> I re-iterate, the future does not look bright for anti-fuse based FPGAs.

You know the old analogy between opinions and a paricular body cavity
... they say that every body's got one ;-)
Of course, a few strong supporting points could elevate an opinion to a
position ... care to share some of your insight ?
Article: 15532
Subject: Re: Free Xilinx Vendor Tools ... NOT :-(
From: Richard Guerin <guerin2@home.com>
Date: Mon, 29 Mar 1999 16:13:01 GMT
Links: << >>  << T >>  << A >>
Mark Rogers wrote:

> 
> If you really want free tools, then work at a big company.  I don't pay for
> any tools from any FPGA vendor.  And I make the FAE's come in and help me
> install the software and get me started using it.  Another thing I do is
> just crank out some VHDL, give it to a bunch of FPGA vendors and tell them
> to fit it in there parts.  Smallest, lowest power, cheapest part wins the
> design.   This has really worked well between Xilinx and Altera, man those
> guys will fight it out.  We also get them to convert are old schematic based
> designs to VHDL for us.

I can relate ... At my corp. they even provide free VHDL training, free
VHDL books, free lunch, etc ... Although I must admit, getting these
guys to convert your schematics to VHDL really takes the cake. BTW, do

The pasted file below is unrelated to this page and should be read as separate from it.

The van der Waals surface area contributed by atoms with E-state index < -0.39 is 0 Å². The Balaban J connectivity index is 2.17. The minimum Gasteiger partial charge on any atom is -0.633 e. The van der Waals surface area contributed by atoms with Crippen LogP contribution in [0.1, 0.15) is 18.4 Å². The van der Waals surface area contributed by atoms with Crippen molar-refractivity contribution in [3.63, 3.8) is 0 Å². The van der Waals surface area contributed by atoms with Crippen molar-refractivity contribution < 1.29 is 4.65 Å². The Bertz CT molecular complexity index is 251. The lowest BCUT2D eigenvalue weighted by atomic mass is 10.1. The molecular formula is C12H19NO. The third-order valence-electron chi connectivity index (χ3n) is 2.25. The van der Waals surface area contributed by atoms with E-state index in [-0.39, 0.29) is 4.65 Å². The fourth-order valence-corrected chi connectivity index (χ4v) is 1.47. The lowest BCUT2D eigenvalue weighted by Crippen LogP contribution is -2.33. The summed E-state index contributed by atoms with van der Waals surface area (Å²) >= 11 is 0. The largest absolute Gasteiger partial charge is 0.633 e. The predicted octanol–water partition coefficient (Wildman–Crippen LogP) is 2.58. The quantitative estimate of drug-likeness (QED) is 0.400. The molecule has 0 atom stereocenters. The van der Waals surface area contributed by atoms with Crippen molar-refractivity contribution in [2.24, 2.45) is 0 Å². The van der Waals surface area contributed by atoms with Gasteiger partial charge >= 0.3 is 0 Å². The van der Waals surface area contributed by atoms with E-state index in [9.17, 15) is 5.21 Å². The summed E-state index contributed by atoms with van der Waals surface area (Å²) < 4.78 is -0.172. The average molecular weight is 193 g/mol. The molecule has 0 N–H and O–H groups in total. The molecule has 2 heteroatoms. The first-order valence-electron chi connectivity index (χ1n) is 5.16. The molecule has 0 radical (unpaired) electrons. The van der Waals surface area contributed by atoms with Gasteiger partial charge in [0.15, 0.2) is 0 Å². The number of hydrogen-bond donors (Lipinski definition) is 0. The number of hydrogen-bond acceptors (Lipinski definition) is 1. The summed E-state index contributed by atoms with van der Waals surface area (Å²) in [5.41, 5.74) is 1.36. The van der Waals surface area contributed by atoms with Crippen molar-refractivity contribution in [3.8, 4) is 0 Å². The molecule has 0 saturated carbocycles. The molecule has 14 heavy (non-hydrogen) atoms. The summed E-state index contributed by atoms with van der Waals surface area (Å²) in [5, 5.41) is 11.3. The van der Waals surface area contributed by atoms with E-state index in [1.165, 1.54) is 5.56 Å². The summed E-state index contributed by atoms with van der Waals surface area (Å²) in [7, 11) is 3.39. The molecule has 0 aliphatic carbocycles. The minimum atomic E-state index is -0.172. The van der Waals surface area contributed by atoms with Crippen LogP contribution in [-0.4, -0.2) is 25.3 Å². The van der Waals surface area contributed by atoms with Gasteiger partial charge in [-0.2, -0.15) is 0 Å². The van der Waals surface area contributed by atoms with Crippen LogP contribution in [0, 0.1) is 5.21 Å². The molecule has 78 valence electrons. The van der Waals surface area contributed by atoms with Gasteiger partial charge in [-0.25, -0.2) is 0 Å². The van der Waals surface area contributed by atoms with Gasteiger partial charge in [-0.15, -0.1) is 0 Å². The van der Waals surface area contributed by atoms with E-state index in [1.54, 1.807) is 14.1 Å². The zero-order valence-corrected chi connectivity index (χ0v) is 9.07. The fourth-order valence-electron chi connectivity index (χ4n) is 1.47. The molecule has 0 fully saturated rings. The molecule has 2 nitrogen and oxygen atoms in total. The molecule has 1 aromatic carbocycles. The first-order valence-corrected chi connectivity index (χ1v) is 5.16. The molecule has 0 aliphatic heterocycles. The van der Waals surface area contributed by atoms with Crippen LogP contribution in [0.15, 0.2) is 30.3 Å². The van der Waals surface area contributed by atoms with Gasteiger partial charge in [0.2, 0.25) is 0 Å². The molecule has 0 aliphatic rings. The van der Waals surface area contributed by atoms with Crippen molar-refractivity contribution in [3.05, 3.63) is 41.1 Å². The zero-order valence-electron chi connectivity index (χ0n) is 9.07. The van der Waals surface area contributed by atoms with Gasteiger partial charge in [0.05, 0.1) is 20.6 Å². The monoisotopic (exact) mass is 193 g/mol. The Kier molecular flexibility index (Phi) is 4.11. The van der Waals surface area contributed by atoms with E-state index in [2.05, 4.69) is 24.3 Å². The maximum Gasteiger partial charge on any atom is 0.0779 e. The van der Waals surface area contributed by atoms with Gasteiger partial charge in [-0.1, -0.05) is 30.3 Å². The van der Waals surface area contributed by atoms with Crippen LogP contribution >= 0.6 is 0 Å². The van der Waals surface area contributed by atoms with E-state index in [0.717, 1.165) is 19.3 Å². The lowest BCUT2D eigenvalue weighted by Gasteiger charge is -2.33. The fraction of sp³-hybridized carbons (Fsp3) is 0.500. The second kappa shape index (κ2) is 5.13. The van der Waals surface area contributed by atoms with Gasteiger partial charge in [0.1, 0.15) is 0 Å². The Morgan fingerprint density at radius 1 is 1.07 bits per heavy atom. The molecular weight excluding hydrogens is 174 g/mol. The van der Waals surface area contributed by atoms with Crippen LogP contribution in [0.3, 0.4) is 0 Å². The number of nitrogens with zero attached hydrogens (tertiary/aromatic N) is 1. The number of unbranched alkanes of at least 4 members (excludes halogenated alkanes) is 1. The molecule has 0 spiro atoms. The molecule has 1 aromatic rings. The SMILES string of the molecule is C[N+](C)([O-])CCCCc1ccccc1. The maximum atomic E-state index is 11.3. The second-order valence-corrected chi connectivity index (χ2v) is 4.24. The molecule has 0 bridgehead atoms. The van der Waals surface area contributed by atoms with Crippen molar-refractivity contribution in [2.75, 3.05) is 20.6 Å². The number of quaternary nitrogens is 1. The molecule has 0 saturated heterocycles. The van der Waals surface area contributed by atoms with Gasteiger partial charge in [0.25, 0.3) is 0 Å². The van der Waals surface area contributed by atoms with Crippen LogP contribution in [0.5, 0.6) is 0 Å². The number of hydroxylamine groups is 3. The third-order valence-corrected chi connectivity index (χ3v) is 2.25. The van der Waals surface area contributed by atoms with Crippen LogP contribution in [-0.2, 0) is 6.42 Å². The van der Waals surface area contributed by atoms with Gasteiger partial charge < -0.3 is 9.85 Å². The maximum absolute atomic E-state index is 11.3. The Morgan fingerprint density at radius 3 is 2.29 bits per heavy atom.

you find that these vender converted VHDL implementations tend to
contain instances of vendor specific macros ?
Article: 15533
Subject: Re: Info about FPGA/PLD
From: rk <stellare@erols.com.NOSPAM>
Date: Mon, 29 Mar 1999 11:24:38 -0500
Links: << >>  << T >>  << A >>
mike,

one thing to look at, and you might want to pull some numbers, is the size of
the aerospace and defense _electronics_ markets [i don't follow marketing stuff
very closely].  anyways, i've read a number of times, iirc, that while defense
budgets shrink, the defense electronics budgets are either stable or growing
[perhaps some old issues of military & aerospace electronics will help, i don't
save mine].  also, with regards to space, the commercial space market is
growing, and the extent of that growth and if and how it will accellerate is the
topic of intense debate [see sci.space.* newsgroups, for example].

of course one could debate the +'s and -'s of differing storage/configuration
technologies in different environments which always proves to be interesting ...

... along with how to cope with each of the technologies and what their limits
are.

have a nice day,

rk

________________________________________________________________

Richard Guerin wrote:

> Mike Roberts wrote:
> >
> > The aerospace and defense market is definately niche and can not drive new
> > product development. It is also very hard to support a company on an
> > industry/market that is shrinking.
>
> I'm sure these companies have a broader base than just Hi-Rel and saftey
> critical applications ...
>
> >>Antifuse devices do offer low
> >>quiescent current and are non-volatile (they are also very fast).
>
> Hmmm .... blazing speed and miserly power consumption .... bet that
> might attract a few customers ;-)
>
> > I re-iterate, the future does not look bright for anti-fuse based FPGAs.
>
> You know the old analogy between opinions and a paricular body cavity
> ... they say that every body's got one ;-)
> Of course, a few strong supporting points could elevate an opinion to a
> position ... care to share some of your insight ?



Article: 15534
Subject: Re: virtex partial reconfiguration